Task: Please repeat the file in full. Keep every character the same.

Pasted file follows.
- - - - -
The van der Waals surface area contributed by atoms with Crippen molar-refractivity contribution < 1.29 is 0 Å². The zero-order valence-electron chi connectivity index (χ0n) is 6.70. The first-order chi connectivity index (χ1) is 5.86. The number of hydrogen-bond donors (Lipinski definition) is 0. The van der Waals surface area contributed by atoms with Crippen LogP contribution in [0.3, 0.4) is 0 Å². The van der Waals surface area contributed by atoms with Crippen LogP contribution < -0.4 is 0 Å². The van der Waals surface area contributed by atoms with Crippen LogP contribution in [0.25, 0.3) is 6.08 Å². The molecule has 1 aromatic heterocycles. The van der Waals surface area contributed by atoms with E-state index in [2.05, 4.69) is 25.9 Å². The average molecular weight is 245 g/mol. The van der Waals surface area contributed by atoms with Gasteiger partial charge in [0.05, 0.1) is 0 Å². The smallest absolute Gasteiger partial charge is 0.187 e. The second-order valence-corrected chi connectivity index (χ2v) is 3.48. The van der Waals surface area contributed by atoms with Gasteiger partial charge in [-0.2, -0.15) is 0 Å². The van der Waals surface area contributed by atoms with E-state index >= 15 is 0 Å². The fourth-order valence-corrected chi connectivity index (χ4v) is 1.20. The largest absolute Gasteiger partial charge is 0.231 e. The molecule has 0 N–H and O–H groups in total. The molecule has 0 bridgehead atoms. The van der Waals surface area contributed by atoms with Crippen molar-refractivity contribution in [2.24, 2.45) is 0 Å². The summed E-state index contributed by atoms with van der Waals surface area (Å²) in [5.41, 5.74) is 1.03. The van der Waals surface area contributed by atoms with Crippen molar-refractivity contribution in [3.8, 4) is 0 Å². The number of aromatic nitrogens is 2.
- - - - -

The van der Waals surface area contributed by atoms with Crippen molar-refractivity contribution < 1.29 is 0 Å². The zero-order valence-electron chi connectivity index (χ0n) is 6.70. The first-order chi connectivity index (χ1) is 5.86. The number of hydrogen-bond donors (Lipinski definition) is 0. The van der Waals surface area contributed by atoms with Crippen LogP contribution in [0.3, 0.4) is 0 Å². The van der Waals surface area contributed by atoms with Crippen LogP contribution < -0.4 is 0 Å². The van der Waals surface area contributed by atoms with Crippen LogP contribution in [0.25, 0.3) is 6.08 Å². The molecule has 1 aromatic heterocycles. The van der Waals surface area contributed by atoms with E-state index in [2.05, 4.69) is 25.9 Å². The average molecular weight is 245 g/mol. The van der Waals surface area contributed by atoms with Gasteiger partial charge in [0.05, 0.1) is 0 Å². The smallest absolute Gasteiger partial charge is 0.187 e. The second-order valence-corrected chi connectivity index (χ2v) is 3.48. The van der Waals surface area contributed by atoms with Gasteiger partial charge in [-0.2, -0.15) is 0 Å². The van der Waals surface area contributed by atoms with E-state index >= 15 is 0 Å². The fourth-order valence-corrected chi connectivity index (χ4v) is 1.20. The largest absolute Gasteiger partial charge is 0.231 e. The molecule has 0 N–H and O–H groups in total. The molecule has 0 bridgehead atoms. The van der Waals surface area contributed by atoms with Crippen molar-refractivity contribution in [2.24, 2.45) is 0 Å². The summed E-state index contributed by atoms with van der Waals surface area (Å²) in [5.41, 5.74) is 1.03. The van der Waals surface area contributed by atoms with Crippen molar-refractivity contribution in [3.8, 4) is 0 Å². The number of aromatic nitrogens is 2.